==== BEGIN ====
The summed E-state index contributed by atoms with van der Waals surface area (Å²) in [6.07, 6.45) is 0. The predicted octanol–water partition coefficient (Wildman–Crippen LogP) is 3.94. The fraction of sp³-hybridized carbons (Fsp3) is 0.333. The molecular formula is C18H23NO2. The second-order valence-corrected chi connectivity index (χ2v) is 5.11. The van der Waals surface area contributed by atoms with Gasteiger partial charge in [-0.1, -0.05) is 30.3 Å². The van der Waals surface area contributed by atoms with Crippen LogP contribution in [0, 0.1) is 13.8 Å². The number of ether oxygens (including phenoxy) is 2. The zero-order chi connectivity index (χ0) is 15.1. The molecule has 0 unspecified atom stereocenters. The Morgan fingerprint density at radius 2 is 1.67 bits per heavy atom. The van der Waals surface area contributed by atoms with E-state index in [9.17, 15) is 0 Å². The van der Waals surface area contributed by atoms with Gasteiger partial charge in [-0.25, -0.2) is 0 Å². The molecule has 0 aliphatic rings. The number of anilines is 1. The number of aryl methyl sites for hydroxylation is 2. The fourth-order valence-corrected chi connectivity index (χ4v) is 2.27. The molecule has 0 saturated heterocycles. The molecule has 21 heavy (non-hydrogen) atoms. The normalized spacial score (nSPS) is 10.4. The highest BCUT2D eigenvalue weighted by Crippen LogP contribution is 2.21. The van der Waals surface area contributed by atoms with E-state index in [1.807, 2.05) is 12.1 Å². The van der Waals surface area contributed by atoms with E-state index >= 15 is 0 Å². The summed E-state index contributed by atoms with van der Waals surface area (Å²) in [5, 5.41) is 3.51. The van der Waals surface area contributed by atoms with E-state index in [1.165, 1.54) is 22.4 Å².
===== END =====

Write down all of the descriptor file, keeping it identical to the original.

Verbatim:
The summed E-state index contributed by atoms with van der Waals surface area (Å²) in [6.07, 6.45) is 0. The predicted octanol–water partition coefficient (Wildman–Crippen LogP) is 3.94. The fraction of sp³-hybridized carbons (Fsp3) is 0.333. The molecular formula is C18H23NO2. The second-order valence-corrected chi connectivity index (χ2v) is 5.11. The van der Waals surface area contributed by atoms with Gasteiger partial charge in [-0.1, -0.05) is 30.3 Å². The van der Waals surface area contributed by atoms with Crippen LogP contribution in [0, 0.1) is 13.8 Å². The number of ether oxygens (including phenoxy) is 2. The zero-order chi connectivity index (χ0) is 15.1. The molecule has 0 unspecified atom stereocenters. The Morgan fingerprint density at radius 2 is 1.67 bits per heavy atom. The van der Waals surface area contributed by atoms with E-state index in [9.17, 15) is 0 Å². The van der Waals surface area contributed by atoms with Gasteiger partial charge in [-0.25, -0.2) is 0 Å². The molecule has 0 aliphatic rings. The number of anilines is 1. The number of aryl methyl sites for hydroxylation is 2. The fourth-order valence-corrected chi connectivity index (χ4v) is 2.27. The molecule has 0 saturated heterocycles. The molecule has 21 heavy (non-hydrogen) atoms. The normalized spacial score (nSPS) is 10.4. The highest BCUT2D eigenvalue weighted by Crippen LogP contribution is 2.21. The van der Waals surface area contributed by atoms with E-state index in [1.807, 2.05) is 12.1 Å². The van der Waals surface area contributed by atoms with E-state index >= 15 is 0 Å². The summed E-state index contributed by atoms with van der Waals surface area (Å²) in [5, 5.41) is 3.51. The van der Waals surface area contributed by atoms with E-state index in [1.165, 1.54) is 22.4 Å².